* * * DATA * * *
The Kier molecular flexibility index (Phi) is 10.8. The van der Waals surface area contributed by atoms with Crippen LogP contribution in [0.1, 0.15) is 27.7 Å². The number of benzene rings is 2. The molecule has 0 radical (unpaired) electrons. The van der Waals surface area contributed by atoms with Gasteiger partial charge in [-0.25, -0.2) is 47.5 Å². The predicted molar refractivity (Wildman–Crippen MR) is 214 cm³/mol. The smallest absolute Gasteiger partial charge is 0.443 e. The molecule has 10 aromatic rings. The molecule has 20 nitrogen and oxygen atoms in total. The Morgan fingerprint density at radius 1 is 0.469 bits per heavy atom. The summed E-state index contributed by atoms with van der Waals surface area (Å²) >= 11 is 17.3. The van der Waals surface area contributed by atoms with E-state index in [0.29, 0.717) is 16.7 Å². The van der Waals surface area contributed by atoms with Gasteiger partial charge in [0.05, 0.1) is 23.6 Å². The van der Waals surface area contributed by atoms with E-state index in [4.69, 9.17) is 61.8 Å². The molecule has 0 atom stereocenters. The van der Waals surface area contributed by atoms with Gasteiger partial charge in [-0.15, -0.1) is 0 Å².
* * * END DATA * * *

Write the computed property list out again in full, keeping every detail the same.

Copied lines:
The Kier molecular flexibility index (Phi) is 10.8. The van der Waals surface area contributed by atoms with Crippen LogP contribution in [0.1, 0.15) is 27.7 Å². The number of benzene rings is 2. The molecule has 0 radical (unpaired) electrons. The van der Waals surface area contributed by atoms with Gasteiger partial charge in [-0.25, -0.2) is 47.5 Å². The predicted molar refractivity (Wildman–Crippen MR) is 214 cm³/mol. The smallest absolute Gasteiger partial charge is 0.443 e. The molecule has 10 aromatic rings. The molecule has 20 nitrogen and oxygen atoms in total. The Morgan fingerprint density at radius 1 is 0.469 bits per heavy atom. The summed E-state index contributed by atoms with van der Waals surface area (Å²) >= 11 is 17.3. The van der Waals surface area contributed by atoms with E-state index in [0.29, 0.717) is 16.7 Å². The van der Waals surface area contributed by atoms with Gasteiger partial charge in [0.05, 0.1) is 23.6 Å². The van der Waals surface area contributed by atoms with E-state index in [4.69, 9.17) is 61.8 Å². The molecule has 0 atom stereocenters. The van der Waals surface area contributed by atoms with Gasteiger partial charge in [-0.15, -0.1) is 0 Å².